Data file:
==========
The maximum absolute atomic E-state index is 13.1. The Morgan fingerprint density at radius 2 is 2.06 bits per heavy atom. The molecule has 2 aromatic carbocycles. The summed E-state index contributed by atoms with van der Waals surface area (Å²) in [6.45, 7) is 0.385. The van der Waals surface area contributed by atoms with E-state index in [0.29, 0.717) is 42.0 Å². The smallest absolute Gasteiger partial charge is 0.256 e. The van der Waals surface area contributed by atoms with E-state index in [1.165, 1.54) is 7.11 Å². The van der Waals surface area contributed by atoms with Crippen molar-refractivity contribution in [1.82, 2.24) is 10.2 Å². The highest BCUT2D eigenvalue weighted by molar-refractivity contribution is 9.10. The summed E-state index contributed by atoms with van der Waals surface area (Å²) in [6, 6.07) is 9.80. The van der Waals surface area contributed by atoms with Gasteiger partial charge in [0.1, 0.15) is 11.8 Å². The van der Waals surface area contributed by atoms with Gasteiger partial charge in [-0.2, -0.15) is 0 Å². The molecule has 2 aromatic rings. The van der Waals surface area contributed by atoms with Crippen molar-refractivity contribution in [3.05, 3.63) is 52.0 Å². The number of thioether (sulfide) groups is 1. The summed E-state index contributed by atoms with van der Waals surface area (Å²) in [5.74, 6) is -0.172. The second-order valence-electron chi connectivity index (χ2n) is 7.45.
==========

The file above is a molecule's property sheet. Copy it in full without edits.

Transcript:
The maximum absolute atomic E-state index is 13.1. The Morgan fingerprint density at radius 2 is 2.06 bits per heavy atom. The molecule has 2 aromatic carbocycles. The summed E-state index contributed by atoms with van der Waals surface area (Å²) in [6.45, 7) is 0.385. The van der Waals surface area contributed by atoms with E-state index in [0.29, 0.717) is 42.0 Å². The smallest absolute Gasteiger partial charge is 0.256 e. The van der Waals surface area contributed by atoms with E-state index in [1.165, 1.54) is 7.11 Å². The van der Waals surface area contributed by atoms with Crippen molar-refractivity contribution in [1.82, 2.24) is 10.2 Å². The highest BCUT2D eigenvalue weighted by molar-refractivity contribution is 9.10. The summed E-state index contributed by atoms with van der Waals surface area (Å²) in [6, 6.07) is 9.80. The van der Waals surface area contributed by atoms with Gasteiger partial charge in [0.1, 0.15) is 11.8 Å². The van der Waals surface area contributed by atoms with Gasteiger partial charge in [-0.2, -0.15) is 0 Å². The molecule has 2 aromatic rings. The van der Waals surface area contributed by atoms with Crippen molar-refractivity contribution in [3.05, 3.63) is 52.0 Å². The number of thioether (sulfide) groups is 1. The summed E-state index contributed by atoms with van der Waals surface area (Å²) in [5.74, 6) is -0.172. The second-order valence-electron chi connectivity index (χ2n) is 7.45.